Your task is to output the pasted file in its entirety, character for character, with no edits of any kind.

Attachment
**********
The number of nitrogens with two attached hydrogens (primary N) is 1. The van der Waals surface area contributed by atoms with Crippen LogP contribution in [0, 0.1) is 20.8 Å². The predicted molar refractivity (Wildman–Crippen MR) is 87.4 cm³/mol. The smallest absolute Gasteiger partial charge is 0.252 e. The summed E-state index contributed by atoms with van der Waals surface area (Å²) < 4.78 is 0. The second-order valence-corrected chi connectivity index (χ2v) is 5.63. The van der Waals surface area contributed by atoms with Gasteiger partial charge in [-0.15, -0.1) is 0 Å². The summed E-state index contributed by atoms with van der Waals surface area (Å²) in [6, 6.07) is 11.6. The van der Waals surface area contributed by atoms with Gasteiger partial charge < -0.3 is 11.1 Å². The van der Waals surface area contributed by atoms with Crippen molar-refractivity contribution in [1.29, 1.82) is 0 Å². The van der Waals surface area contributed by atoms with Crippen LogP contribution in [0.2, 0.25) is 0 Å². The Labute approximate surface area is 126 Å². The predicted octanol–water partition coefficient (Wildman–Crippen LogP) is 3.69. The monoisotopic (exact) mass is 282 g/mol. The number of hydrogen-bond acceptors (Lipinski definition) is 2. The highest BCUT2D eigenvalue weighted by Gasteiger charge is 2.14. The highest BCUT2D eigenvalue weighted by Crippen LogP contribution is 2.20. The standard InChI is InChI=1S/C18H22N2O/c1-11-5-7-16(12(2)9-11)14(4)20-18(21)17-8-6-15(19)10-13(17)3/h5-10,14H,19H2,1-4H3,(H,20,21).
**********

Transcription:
The number of nitrogens with two attached hydrogens (primary N) is 1. The van der Waals surface area contributed by atoms with Crippen LogP contribution in [0, 0.1) is 20.8 Å². The predicted molar refractivity (Wildman–Crippen MR) is 87.4 cm³/mol. The smallest absolute Gasteiger partial charge is 0.252 e. The summed E-state index contributed by atoms with van der Waals surface area (Å²) < 4.78 is 0. The second-order valence-corrected chi connectivity index (χ2v) is 5.63. The van der Waals surface area contributed by atoms with Gasteiger partial charge in [-0.15, -0.1) is 0 Å². The summed E-state index contributed by atoms with van der Waals surface area (Å²) in [6, 6.07) is 11.6. The van der Waals surface area contributed by atoms with Gasteiger partial charge < -0.3 is 11.1 Å². The van der Waals surface area contributed by atoms with Crippen molar-refractivity contribution in [1.29, 1.82) is 0 Å². The van der Waals surface area contributed by atoms with Crippen LogP contribution in [0.2, 0.25) is 0 Å². The Labute approximate surface area is 126 Å². The predicted octanol–water partition coefficient (Wildman–Crippen LogP) is 3.69. The monoisotopic (exact) mass is 282 g/mol. The number of hydrogen-bond acceptors (Lipinski definition) is 2. The highest BCUT2D eigenvalue weighted by Gasteiger charge is 2.14. The highest BCUT2D eigenvalue weighted by Crippen LogP contribution is 2.20. The standard InChI is InChI=1S/C18H22N2O/c1-11-5-7-16(12(2)9-11)14(4)20-18(21)17-8-6-15(19)10-13(17)3/h5-10,14H,19H2,1-4H3,(H,20,21).